ha-ha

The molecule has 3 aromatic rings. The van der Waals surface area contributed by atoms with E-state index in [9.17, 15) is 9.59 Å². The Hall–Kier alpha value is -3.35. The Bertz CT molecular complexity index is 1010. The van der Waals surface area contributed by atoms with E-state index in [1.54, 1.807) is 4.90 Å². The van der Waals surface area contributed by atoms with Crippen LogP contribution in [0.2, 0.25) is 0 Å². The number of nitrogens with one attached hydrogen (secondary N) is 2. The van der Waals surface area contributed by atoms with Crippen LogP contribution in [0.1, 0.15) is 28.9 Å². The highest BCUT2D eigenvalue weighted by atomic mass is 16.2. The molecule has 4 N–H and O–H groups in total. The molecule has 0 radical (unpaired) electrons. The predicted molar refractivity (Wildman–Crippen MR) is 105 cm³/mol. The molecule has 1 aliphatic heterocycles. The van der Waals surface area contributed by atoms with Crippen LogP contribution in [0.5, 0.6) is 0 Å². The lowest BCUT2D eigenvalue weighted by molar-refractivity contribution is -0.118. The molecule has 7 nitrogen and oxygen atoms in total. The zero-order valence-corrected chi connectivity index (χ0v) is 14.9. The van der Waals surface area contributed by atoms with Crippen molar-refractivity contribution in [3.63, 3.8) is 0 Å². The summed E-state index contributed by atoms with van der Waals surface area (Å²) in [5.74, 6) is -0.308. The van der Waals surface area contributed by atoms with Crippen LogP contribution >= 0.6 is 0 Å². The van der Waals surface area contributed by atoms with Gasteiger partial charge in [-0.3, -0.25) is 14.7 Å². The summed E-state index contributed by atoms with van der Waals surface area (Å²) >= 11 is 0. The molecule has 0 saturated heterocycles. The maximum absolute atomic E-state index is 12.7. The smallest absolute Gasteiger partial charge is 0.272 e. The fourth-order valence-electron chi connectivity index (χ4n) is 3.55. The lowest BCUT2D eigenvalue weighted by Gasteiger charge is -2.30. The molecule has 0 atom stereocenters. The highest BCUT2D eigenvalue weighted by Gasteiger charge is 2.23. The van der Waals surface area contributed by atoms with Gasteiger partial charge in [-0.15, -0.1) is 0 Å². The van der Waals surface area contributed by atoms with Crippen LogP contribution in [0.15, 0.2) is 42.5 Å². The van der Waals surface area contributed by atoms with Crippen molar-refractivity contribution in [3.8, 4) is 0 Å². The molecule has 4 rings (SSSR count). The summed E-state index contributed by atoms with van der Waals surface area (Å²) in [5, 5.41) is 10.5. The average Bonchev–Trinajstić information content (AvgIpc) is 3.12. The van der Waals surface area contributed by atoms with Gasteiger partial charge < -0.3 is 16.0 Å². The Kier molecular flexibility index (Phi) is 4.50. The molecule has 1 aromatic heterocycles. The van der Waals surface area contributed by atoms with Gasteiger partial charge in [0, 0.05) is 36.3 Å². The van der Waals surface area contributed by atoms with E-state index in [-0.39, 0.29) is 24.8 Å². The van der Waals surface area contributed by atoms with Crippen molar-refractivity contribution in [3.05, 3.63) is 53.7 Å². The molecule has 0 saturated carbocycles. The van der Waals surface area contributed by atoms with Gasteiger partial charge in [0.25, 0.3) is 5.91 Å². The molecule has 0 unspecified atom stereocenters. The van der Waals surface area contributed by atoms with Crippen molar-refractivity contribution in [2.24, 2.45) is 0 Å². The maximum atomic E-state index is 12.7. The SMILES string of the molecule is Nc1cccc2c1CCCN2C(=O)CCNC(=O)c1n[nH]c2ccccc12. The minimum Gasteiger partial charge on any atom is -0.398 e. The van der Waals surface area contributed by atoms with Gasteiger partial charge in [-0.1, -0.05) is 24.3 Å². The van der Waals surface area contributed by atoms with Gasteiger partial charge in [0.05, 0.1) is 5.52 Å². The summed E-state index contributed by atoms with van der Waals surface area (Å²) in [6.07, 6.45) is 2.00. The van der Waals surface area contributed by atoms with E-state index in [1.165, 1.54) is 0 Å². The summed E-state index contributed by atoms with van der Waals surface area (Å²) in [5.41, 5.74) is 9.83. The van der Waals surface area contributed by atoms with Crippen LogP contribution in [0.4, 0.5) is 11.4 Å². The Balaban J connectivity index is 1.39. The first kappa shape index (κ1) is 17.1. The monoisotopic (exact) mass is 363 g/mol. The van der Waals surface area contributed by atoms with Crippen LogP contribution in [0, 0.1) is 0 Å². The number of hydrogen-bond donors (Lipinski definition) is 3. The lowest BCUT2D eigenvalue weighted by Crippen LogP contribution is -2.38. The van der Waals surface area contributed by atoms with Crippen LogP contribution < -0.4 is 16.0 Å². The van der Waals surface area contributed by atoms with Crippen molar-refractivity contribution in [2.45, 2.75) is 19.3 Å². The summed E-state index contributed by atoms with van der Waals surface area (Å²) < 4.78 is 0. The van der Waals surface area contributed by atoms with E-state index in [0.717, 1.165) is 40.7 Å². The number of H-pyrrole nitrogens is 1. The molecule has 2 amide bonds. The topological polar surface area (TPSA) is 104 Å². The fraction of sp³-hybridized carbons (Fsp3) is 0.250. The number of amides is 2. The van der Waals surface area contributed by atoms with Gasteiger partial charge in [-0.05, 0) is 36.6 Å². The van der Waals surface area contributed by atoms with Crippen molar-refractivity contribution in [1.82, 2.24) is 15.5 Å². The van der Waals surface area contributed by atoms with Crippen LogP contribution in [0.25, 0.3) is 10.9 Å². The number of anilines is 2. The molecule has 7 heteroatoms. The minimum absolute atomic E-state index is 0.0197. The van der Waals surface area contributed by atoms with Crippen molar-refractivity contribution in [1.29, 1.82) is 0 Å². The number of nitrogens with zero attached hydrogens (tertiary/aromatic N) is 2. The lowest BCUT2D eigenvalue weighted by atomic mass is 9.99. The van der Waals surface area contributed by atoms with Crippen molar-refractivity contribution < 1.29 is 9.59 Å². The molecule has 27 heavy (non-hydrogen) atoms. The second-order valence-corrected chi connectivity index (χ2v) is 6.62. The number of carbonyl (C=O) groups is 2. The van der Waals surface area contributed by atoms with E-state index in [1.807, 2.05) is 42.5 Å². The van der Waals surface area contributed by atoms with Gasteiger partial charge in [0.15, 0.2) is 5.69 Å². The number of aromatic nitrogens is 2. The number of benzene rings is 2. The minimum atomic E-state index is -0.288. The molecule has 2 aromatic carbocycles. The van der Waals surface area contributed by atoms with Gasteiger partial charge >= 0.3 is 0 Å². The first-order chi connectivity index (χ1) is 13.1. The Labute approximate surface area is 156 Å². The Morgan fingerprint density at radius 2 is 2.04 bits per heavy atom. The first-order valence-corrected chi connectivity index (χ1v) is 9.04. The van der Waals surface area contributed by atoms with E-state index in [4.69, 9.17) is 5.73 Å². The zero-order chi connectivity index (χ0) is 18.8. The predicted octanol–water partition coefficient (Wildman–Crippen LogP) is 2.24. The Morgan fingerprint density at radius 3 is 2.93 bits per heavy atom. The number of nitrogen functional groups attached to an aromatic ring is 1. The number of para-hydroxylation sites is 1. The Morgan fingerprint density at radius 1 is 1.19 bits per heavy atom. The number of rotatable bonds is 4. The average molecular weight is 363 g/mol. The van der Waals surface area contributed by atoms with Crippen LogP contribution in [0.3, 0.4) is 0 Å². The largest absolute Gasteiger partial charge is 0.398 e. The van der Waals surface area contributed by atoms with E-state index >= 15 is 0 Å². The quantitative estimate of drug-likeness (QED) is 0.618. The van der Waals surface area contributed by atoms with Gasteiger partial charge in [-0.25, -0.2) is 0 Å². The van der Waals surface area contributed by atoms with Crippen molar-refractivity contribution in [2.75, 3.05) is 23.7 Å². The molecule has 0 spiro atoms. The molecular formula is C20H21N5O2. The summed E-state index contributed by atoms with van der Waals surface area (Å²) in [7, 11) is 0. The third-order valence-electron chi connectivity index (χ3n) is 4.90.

also haha, used of laughter since ancient times; Old English ha ha. Also in Greek (ha ha, in Euripides, Aristophanes), Latin (hahae). A different attempt at representation in English is py-hy (1580s). Sometimes interchanged with ah and expressing surprise, distress, etc. A ha-ha (1712), from French, was "an obstacle interrupting one's way sharply and disagreeably;" so called because it "surprizes ... and makes one cry Ah! Ah!" [Alexander Le Blond, "The Theory and Practice of Gardening," 1712].